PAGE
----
What is the first thing that comes in your mind when you hear the word mental health? For a good number of people, that would be something related to any mental health condition such as anxiety, depression or personality disorders. It is easy to think that the definition of mental health is straightforward, and most people would think that it has a direct link to mental health conditions. However, sometimes the terms mental health and mental health condition are used as if they mean the same thing. This can create the assumption that people with the symptoms of any diagnosed mental health condition automatically have bad mental health, and people without any symptoms automatically have good mental health and are fine. However, this assumption is far from the reality, which leads to the question, how do we really define mental health?
Lets start by looking at a current definition of mental health. The World Health Organisation defines mental health as “a state of well-being in which every individual realises his or her own potential, can cope with the normal stresses of life, can work productively and fruitfully, and is able to make a contribution to her or his community”.This definition implies that your mental health about your wellbeing, and suggests that some characteristics that mentally healthy people have is a sense of contentment and purpose with their lives, the flexibility to learn new skills, as well as being able to cope with the setbacks that life inevitably brings. These implications seem reasonable, however there are still things that we can question about this definition. For example, should mental health be defined as a state? And what defines the normal stresses of life?
A common model used to describe mental health is the mental health continuum, which can be found here. On one end of the spectrum are people with strong mental health, who are happy and content with their lives and are able to deal with any challenge that comes their way. On the other end of the spectrum are people with serious mental health issues, which has a very negative impact on their life on a daily basis. This spectrum implies that mental health is a continuous thing and not like an on and off switch where we either have good mental health or not. However, in my opinion there are shortcomings to this model. For example, if we are saying that mental health is about wellbeing, then there is emotional well-being, social well-being, and physiological wellbeing which raises the question, should we be considering all three of these separately rather than in one model?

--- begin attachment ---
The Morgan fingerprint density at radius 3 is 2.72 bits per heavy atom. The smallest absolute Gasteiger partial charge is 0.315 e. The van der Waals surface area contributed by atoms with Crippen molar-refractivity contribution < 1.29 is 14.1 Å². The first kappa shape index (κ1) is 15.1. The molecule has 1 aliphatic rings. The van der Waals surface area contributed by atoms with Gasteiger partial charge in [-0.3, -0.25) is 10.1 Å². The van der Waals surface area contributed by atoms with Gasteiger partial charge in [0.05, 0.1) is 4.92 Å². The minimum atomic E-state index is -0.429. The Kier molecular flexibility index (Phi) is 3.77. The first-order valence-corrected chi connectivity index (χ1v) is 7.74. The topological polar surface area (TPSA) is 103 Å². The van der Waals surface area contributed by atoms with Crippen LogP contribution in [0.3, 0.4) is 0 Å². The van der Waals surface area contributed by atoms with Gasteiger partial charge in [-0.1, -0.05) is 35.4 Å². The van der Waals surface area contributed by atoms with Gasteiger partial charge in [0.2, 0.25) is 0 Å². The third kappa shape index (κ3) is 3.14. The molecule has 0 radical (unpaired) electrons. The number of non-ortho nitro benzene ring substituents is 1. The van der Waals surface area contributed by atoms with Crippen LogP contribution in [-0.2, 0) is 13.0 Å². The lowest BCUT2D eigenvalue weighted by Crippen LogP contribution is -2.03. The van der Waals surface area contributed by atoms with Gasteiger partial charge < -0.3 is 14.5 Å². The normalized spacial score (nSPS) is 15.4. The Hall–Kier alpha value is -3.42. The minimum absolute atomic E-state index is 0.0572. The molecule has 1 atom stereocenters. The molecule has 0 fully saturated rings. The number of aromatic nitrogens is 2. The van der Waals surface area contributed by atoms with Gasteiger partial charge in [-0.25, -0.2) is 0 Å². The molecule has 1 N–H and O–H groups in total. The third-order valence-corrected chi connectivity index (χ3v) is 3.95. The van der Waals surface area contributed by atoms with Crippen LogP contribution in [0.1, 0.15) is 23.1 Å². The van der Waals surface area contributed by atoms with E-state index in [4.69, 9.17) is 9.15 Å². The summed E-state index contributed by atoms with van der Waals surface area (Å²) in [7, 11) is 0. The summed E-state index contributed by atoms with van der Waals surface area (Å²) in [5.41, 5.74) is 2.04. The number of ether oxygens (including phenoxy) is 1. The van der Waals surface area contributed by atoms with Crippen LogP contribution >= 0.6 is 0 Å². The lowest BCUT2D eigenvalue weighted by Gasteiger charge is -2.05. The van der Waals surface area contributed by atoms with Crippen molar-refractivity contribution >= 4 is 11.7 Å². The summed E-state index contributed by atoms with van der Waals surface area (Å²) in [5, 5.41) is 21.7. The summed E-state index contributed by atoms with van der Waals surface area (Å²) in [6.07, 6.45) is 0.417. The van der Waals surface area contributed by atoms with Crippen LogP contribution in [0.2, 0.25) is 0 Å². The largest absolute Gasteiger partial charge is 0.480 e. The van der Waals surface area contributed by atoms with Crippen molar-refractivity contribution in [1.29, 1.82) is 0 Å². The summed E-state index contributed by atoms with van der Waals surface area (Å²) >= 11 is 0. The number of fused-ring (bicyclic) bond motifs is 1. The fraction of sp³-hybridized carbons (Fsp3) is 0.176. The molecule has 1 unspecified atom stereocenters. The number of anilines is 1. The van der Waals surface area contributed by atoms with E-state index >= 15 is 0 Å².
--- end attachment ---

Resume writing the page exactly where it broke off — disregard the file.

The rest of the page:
In my opinion, when thinking about mental health we should still account for the fact that there is some link between the terms mental health and mental health condition, as, bad mental health can lead to having the symptoms of a mental health condition, and having a diagnosed mental health condition can impact ones wellbeing. Therefore, we cannot consider either term in isolation. But the key distinction that we must make is that the term mental health refers to wellness, and the term mental health condition refers to illness and therefore we cannot think of them as the same. If we use the terms mental health condition and mental health as if they mean the same thing then we risk not understanding the fact that someone can have poor mental health even if they don’t have the symptoms of a mental health condition.
What are the key takeaways from this? The first obvious takeaway is that mental health is relevant for every one of us, regardless of whether you have the symptoms of a mental illness or not. However, another thing to take away from this is that despite the World Health Organisation definition and the mental health continuum, good mental health means different things to different people, and in reality there is no concrete and definite definition of the term mental health.